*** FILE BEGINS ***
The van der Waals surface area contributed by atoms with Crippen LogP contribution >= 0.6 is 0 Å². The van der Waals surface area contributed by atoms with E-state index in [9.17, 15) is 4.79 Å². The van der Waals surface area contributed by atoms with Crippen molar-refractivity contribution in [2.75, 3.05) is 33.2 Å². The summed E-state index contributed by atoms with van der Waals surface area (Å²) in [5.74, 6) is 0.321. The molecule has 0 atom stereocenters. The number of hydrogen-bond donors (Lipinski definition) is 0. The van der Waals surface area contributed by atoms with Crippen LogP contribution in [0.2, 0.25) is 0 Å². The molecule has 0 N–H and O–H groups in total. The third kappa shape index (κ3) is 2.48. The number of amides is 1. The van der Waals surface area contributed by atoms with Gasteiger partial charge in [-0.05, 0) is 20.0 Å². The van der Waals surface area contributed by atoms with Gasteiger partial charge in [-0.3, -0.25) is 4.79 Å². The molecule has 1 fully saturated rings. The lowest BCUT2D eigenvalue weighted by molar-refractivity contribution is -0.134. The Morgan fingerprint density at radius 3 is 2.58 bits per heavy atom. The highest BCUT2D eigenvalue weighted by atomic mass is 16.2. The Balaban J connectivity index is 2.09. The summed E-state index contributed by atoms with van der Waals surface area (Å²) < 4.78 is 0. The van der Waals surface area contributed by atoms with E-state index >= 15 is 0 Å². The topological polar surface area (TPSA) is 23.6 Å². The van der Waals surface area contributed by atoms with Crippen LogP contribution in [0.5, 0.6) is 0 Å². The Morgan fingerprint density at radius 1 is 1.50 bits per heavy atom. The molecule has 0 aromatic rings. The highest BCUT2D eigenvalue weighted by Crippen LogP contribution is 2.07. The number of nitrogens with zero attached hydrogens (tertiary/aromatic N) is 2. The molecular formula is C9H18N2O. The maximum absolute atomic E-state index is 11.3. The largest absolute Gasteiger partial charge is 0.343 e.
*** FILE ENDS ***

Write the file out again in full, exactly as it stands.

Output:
The van der Waals surface area contributed by atoms with Crippen LogP contribution >= 0.6 is 0 Å². The van der Waals surface area contributed by atoms with E-state index in [9.17, 15) is 4.79 Å². The van der Waals surface area contributed by atoms with Crippen molar-refractivity contribution in [2.75, 3.05) is 33.2 Å². The summed E-state index contributed by atoms with van der Waals surface area (Å²) in [5.74, 6) is 0.321. The molecule has 0 atom stereocenters. The number of hydrogen-bond donors (Lipinski definition) is 0. The van der Waals surface area contributed by atoms with Crippen LogP contribution in [0.2, 0.25) is 0 Å². The molecule has 0 N–H and O–H groups in total. The third kappa shape index (κ3) is 2.48. The number of amides is 1. The van der Waals surface area contributed by atoms with Gasteiger partial charge in [-0.05, 0) is 20.0 Å². The van der Waals surface area contributed by atoms with Gasteiger partial charge in [-0.3, -0.25) is 4.79 Å². The molecule has 1 fully saturated rings. The lowest BCUT2D eigenvalue weighted by molar-refractivity contribution is -0.134. The Morgan fingerprint density at radius 3 is 2.58 bits per heavy atom. The highest BCUT2D eigenvalue weighted by atomic mass is 16.2. The Balaban J connectivity index is 2.09. The summed E-state index contributed by atoms with van der Waals surface area (Å²) < 4.78 is 0. The van der Waals surface area contributed by atoms with E-state index >= 15 is 0 Å². The topological polar surface area (TPSA) is 23.6 Å². The van der Waals surface area contributed by atoms with Crippen LogP contribution in [0.5, 0.6) is 0 Å². The Morgan fingerprint density at radius 1 is 1.50 bits per heavy atom. The molecule has 0 aromatic rings. The highest BCUT2D eigenvalue weighted by Crippen LogP contribution is 2.07. The number of nitrogens with zero attached hydrogens (tertiary/aromatic N) is 2. The molecular formula is C9H18N2O. The maximum absolute atomic E-state index is 11.3. The largest absolute Gasteiger partial charge is 0.343 e.